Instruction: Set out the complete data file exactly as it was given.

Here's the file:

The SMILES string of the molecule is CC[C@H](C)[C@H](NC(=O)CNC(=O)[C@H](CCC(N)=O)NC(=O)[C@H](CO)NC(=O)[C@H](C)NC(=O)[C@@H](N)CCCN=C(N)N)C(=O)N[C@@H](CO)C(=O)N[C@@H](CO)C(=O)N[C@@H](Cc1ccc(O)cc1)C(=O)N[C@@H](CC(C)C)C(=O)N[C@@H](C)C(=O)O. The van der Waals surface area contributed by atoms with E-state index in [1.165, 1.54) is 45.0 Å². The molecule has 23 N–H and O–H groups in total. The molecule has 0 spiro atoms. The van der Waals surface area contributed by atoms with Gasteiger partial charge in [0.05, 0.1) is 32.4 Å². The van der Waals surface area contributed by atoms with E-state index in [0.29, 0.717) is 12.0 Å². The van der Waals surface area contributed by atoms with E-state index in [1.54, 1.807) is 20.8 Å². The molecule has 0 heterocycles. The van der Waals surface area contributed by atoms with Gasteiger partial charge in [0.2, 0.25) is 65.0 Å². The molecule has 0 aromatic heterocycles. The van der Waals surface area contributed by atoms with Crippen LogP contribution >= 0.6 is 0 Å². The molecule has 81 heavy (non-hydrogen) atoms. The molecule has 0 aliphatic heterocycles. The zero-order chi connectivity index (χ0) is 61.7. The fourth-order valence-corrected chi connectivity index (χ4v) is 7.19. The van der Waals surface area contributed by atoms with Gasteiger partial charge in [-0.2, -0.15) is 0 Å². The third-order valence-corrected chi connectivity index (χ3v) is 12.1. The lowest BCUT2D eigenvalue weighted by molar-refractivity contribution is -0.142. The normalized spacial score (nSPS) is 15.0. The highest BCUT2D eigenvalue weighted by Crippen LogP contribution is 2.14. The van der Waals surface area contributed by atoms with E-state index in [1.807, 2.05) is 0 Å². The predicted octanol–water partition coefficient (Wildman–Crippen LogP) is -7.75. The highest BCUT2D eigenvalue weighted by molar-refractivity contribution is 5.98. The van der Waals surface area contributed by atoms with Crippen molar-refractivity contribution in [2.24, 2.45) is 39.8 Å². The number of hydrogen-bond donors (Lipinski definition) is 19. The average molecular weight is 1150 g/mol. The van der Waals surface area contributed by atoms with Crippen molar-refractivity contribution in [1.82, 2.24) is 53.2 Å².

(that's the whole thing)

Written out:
The SMILES string of the molecule is CC[C@H](C)[C@H](NC(=O)CNC(=O)[C@H](CCC(N)=O)NC(=O)[C@H](CO)NC(=O)[C@H](C)NC(=O)[C@@H](N)CCCN=C(N)N)C(=O)N[C@@H](CO)C(=O)N[C@@H](CO)C(=O)N[C@@H](Cc1ccc(O)cc1)C(=O)N[C@@H](CC(C)C)C(=O)N[C@@H](C)C(=O)O. The van der Waals surface area contributed by atoms with E-state index in [1.165, 1.54) is 45.0 Å². The molecule has 23 N–H and O–H groups in total. The molecule has 0 spiro atoms. The van der Waals surface area contributed by atoms with Gasteiger partial charge in [0.05, 0.1) is 32.4 Å². The van der Waals surface area contributed by atoms with E-state index in [0.29, 0.717) is 12.0 Å². The van der Waals surface area contributed by atoms with E-state index in [1.54, 1.807) is 20.8 Å². The molecule has 0 heterocycles. The van der Waals surface area contributed by atoms with Gasteiger partial charge in [0.2, 0.25) is 65.0 Å². The molecule has 0 aromatic heterocycles. The van der Waals surface area contributed by atoms with Crippen LogP contribution >= 0.6 is 0 Å². The molecule has 81 heavy (non-hydrogen) atoms. The molecule has 0 aliphatic heterocycles. The zero-order chi connectivity index (χ0) is 61.7. The fourth-order valence-corrected chi connectivity index (χ4v) is 7.19. The van der Waals surface area contributed by atoms with Gasteiger partial charge in [-0.2, -0.15) is 0 Å². The third-order valence-corrected chi connectivity index (χ3v) is 12.1. The lowest BCUT2D eigenvalue weighted by molar-refractivity contribution is -0.142. The normalized spacial score (nSPS) is 15.0. The highest BCUT2D eigenvalue weighted by Crippen LogP contribution is 2.14. The van der Waals surface area contributed by atoms with E-state index in [1.807, 2.05) is 0 Å². The predicted octanol–water partition coefficient (Wildman–Crippen LogP) is -7.75. The highest BCUT2D eigenvalue weighted by molar-refractivity contribution is 5.98. The van der Waals surface area contributed by atoms with Crippen molar-refractivity contribution in [2.24, 2.45) is 39.8 Å². The number of hydrogen-bond donors (Lipinski definition) is 19. The average molecular weight is 1150 g/mol. The van der Waals surface area contributed by atoms with Crippen molar-refractivity contribution in [1.82, 2.24) is 53.2 Å².